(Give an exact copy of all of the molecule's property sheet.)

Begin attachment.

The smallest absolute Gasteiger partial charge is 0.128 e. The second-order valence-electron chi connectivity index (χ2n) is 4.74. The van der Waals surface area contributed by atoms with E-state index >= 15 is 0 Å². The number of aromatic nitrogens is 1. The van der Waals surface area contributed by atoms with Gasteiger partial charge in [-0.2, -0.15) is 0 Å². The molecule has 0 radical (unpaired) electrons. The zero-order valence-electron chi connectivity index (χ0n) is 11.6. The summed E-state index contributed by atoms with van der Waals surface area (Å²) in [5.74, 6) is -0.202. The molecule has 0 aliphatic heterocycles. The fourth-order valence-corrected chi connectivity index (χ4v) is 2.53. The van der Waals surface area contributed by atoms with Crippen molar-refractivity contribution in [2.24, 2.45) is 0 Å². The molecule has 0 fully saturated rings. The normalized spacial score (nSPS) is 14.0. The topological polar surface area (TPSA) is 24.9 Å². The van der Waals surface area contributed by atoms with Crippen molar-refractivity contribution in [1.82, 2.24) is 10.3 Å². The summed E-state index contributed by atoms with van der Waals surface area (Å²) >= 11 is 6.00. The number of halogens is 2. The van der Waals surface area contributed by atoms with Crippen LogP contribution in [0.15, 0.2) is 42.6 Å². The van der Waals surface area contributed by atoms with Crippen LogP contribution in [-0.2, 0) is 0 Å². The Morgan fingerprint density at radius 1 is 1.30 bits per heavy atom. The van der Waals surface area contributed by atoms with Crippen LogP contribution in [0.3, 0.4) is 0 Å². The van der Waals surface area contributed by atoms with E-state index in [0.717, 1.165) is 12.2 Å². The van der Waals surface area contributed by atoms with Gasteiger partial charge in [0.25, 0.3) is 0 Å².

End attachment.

The smallest absolute Gasteiger partial charge is 0.128 e. The second-order valence-electron chi connectivity index (χ2n) is 4.74. The van der Waals surface area contributed by atoms with E-state index >= 15 is 0 Å². The number of aromatic nitrogens is 1. The van der Waals surface area contributed by atoms with Gasteiger partial charge in [-0.2, -0.15) is 0 Å². The molecule has 0 radical (unpaired) electrons. The zero-order valence-electron chi connectivity index (χ0n) is 11.6. The summed E-state index contributed by atoms with van der Waals surface area (Å²) in [5.74, 6) is -0.202. The molecule has 0 aliphatic heterocycles. The fourth-order valence-corrected chi connectivity index (χ4v) is 2.53. The van der Waals surface area contributed by atoms with Crippen molar-refractivity contribution in [2.24, 2.45) is 0 Å². The molecule has 0 fully saturated rings. The normalized spacial score (nSPS) is 14.0. The topological polar surface area (TPSA) is 24.9 Å². The van der Waals surface area contributed by atoms with Crippen molar-refractivity contribution in [1.82, 2.24) is 10.3 Å². The summed E-state index contributed by atoms with van der Waals surface area (Å²) >= 11 is 6.00. The number of halogens is 2. The van der Waals surface area contributed by atoms with Crippen LogP contribution in [0.15, 0.2) is 42.6 Å². The van der Waals surface area contributed by atoms with Crippen LogP contribution in [-0.2, 0) is 0 Å². The Morgan fingerprint density at radius 1 is 1.30 bits per heavy atom. The van der Waals surface area contributed by atoms with Crippen LogP contribution in [0.3, 0.4) is 0 Å². The van der Waals surface area contributed by atoms with E-state index in [0.717, 1.165) is 12.2 Å². The van der Waals surface area contributed by atoms with Gasteiger partial charge in [0.25, 0.3) is 0 Å².